Sunday, 10 August 2014

Our French adventure: 300km in under 24hr and why would you ride your bike at 4am

Inspired by Sophie Radcliffe's "London to Paris in under 24hr" ride, we've decided to go on our own adventure. Initially we intended to go London to Paris as well but due to a high price of Eurostar tickets the final destination has been changed to Calais, with the total distance the same. Also, living in London we starve for views during our bike rides - mountains, sea, fields... anything but houses and cars - and the idea of riding along the French coast seemed very appealing.

Similarly appealing, if a bit scary, was the distance. When I mention to Sean two weeks ago that I'd like to do a 300km ride, he said "Yeah, sure. But why?" :) I'd never done anything even close to that, one 140km being my previous max, and 300km seemed a bit extreme. But I never doubted we'd do it - what other choice would we have? :) We've booked the ferries, downloaded gps data and at 5:15pm on Friday we got on our bikes and set off towards Newhaven to catch the 11pm ferry to Dieppe.

Our route: London-Newhaven-Dieppe-Calais-Dover-London

We had to be in the port before 10pm so it seemed like we had a lot of time to cover 100km however with a few de-tours and navigating our way around bridle ways and fields, we had to push harder on the pedals for the last hour to make it in time. Torrential rain spiced up the first part of our adventure, within a few minutes we became completely soaked, with rain hitting our faces like thousands tiny needles, the roads turned into running rivers and we could hardly see in front of us. The water was steaming up from the hot tarmac, creating a weird, warm fog covering everything around and making the night world look magical and a bit spooky.

We got to the ferry with 5 minutes to spare, got on board and regretted for a moment that we'd decided to travel light which meant we were going to sit in the soaked clothes for the next 4 hours until we hit the roads again. We had a hot dinner that doubled as a post-ride and pre-ride meal. The dinner and hot whiskey warmed up our bodies and our spirits and we managed to get 2 hours sleep before we hit the French coast. A slow disembarking, a quick sandwich and a coffee and at 4am (5am French time) we were cycling on empty roads through small villages immersed in deep sleep.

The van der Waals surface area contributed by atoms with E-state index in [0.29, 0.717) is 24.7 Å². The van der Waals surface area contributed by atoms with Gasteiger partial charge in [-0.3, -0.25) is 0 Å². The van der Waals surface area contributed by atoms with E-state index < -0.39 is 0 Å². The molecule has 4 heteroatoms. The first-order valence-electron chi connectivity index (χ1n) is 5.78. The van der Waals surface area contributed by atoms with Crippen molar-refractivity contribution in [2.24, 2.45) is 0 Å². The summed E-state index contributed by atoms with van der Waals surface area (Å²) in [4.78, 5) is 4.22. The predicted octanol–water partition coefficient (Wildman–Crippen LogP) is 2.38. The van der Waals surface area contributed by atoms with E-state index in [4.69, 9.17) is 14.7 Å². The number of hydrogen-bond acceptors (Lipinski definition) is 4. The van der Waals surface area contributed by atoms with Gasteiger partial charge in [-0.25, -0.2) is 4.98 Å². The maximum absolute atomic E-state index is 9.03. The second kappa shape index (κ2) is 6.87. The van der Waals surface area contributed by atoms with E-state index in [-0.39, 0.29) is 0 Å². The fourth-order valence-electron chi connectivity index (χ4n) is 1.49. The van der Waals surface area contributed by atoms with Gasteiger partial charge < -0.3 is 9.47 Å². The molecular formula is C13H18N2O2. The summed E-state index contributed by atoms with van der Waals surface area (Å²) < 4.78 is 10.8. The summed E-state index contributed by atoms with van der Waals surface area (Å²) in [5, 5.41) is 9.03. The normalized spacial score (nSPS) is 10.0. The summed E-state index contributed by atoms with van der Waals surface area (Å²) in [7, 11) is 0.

With the sun getting up, we started to realise what a beautiful world was around us. Green fields were steaming up in the morning light, confused cows started to wake up, corn fields were buzzing quietly in the gentle wind and on the horizon to our left we could see the sea, towards which we were cycling.

We cycled through many pretty towns but Le Treport deserves a special mention because of it's fairytale-like crazy-colourful houses, with wooden, carved balconies, decorative roofs and ornamented brickwork, flower pots and narrow streets, a place you were going through with eyes wide open a big grin on your face.

The roads were beautifully smooth and pot-hole-less, majority of the drivers were overtaking us safely leaving loads of space (actually going onto the other lane) - a nice change from the everyday British routine. The breakfast on the side of a lake, at 8am after 4 hours ride, tasted like never before. Although we were riding faster than planned and had a lot of time ahead so were really enjoying the surrounding, even though we had to improvise in some places when the route was going into roads unsuitable for road bikes,we suddenly lost a lot of time when trying to find some food around lunchtime and realised that we had to really speed up. The legs lived up to the expectations and worked well in the rolling hills and a crosswind - a 40km time trial after a 260km ride feels surprisingly good. And the views again! Hard ups, fast downs, green grass around, white beaches and cliffs below, colourful kites and charming wooden summer houses - "here and now" and nothing else exists.